That’s what made Sunday at Sherwood so sweet.
With a pair of superb short-game shots on the back nine, McDowell closed with a 4-under 68 to win the World Challenge by three shots over Keegan Bradley, allowing him to head home for a 10-week break with a shot of confidence.
“It’s been too long. It’s been a hell of a two years since I sat here as a winner,” McDowell said.
“We all put winning up on a pedestal as the ultimate goal. We like to say that it’s all about the process and going through the motions and trying to get better. But let’s be honest. We all measure ourselves by the win. I can say that now.”
The three-shot margin made it look easier than it was.
Sherwood was playing longer than ever in a light rain, giving an advantage to a big hitter like Bradley, not to mention tournament host Tiger Woods. Even when McDowell built a four-shot lead through 11 holes, a careless three-putt bogey on the 13th brought Bradley within two shots with five holes to play.
McDowell responded with a 75-foot putt that he lagged to tap-in range, a key moment for someone coming off a three-putt bogey. From a precarious spot behind the 17th green, he had to land his chip in the rough and hope it would hop onto the fringe and not run to far by the hole. He pulled it off perfectly.
“It was an inch away from sticking in the fringe, and about 1-16th of an inch away from going in the hole,” he said.
He made one last birdie he didn’t need, extending his dominance at Sherwood. It was the 10th time in 12 rounds at Sherwood that McDowell has shot in the 60s, and he now has two wins and a runner-up finish in his three trips to the World Challenge.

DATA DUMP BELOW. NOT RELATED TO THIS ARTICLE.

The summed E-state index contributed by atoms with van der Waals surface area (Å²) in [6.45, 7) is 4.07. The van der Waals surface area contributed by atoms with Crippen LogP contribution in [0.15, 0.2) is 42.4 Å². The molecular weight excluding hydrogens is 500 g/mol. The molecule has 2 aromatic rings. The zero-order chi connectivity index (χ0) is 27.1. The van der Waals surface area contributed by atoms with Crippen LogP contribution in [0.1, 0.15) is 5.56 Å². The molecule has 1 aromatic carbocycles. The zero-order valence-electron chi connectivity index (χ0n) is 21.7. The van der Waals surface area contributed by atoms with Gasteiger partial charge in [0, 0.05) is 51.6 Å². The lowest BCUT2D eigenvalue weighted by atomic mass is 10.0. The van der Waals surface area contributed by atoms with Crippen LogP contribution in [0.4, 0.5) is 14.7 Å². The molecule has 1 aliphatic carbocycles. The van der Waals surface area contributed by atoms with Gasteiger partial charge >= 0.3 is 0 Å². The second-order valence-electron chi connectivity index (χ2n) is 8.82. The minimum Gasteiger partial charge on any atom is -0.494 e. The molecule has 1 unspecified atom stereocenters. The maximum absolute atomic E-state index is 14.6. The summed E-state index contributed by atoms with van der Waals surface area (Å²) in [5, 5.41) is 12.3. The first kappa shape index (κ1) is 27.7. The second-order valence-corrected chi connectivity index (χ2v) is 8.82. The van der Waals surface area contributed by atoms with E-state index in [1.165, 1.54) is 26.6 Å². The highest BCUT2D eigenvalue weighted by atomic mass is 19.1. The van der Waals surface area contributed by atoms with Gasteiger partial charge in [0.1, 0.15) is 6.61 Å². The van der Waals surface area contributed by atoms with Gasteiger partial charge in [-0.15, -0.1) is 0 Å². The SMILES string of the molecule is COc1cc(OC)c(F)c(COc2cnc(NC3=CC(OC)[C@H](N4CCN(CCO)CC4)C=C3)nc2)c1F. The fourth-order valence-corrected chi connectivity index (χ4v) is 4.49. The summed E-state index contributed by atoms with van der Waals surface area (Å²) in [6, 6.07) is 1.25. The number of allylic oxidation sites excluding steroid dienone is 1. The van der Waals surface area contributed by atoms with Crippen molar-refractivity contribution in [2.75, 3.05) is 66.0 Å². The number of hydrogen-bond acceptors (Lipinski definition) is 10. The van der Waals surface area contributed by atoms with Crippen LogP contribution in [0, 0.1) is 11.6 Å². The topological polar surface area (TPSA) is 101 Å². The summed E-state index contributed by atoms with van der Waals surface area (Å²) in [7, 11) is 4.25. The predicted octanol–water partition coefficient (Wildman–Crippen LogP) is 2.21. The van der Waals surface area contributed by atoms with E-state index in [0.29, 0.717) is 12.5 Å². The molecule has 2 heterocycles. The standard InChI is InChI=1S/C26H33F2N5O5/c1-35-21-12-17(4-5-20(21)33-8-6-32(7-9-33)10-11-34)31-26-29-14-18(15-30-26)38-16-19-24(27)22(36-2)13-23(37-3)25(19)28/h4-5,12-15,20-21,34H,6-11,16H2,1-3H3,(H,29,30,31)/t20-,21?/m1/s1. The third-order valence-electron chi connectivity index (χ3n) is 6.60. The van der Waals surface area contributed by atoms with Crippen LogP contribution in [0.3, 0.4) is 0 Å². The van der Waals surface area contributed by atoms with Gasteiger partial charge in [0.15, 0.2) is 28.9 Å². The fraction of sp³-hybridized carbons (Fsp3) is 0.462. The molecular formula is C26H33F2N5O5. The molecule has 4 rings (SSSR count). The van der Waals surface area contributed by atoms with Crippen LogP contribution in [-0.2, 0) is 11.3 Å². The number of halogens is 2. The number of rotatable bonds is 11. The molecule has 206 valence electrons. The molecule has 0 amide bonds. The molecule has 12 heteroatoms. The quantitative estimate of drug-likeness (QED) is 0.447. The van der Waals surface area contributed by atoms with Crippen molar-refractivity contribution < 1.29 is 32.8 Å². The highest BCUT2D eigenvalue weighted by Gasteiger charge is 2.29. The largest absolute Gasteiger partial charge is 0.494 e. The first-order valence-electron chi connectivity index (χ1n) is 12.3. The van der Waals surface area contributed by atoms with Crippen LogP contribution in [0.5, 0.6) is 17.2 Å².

“This really caps off my season,” McDowell said. “We try not to put winning on a pedestal, but this one feels very sweet because it’s been a grind all year.”
McDowell won for the first time since he beat Woods in a playoff at Sherwood to close out a dream season in 2010 that included his first major at the U.S. Open and the winning point for Europe at the Ryder Cup.
This win followed a year of frustration. He played in the final group of the U.S. Open and British Open but came up short, and he lost some enthusiasm going into tournaments late in the year. He talked all week about a 10-week break, some of it in Northern Ireland and the rest in Orlando, Fla., where he just built a new house and he’s opening a tavern outside the gates of Lake Nona.
At Sherwood Country Club
Thousand Oaks, Calif.
Purse: $4 million
Yardage: 7,023; Par: 72
Graeme McDowell, $1,000,000 69-66-68-68—271
Keegan Bradley, $500,000 69-69-67-69—274
Bo Van Pelt, $300,000 70-68-70-70—278
Jim Furyk, $201,667 69-69-71-70—279
Tiger Woods, $201,667 70-69-69-71—279
Rickie Fowler, $201,666 73-67-70-69—279
Webb Simpson, $160,000 70-73-69-69—281
Steve Stricker, $150,000 73-71-68-70—282
Hunter Mahan, $142,500 71-73-71-68—283
Bubba Watson, $142,500 71-74-67-71—283
Matt Kuchar, $132,500 73-69-72-70—284
Nick Watney, $132,500 67-73-71-73—284
Dustin Johnson, $124,500 74-68-72-71—285
Brandt Snedeker, $124,500 75-68-73-69—285
Jason Day, $122,500 71-75-72-69—287
Jason Dufner, $122,500 73-68-75-71—287
Ian Poulter, $121,000 73-72-71-72—288
Zach Johnson, $120,000 74-70-70-79—293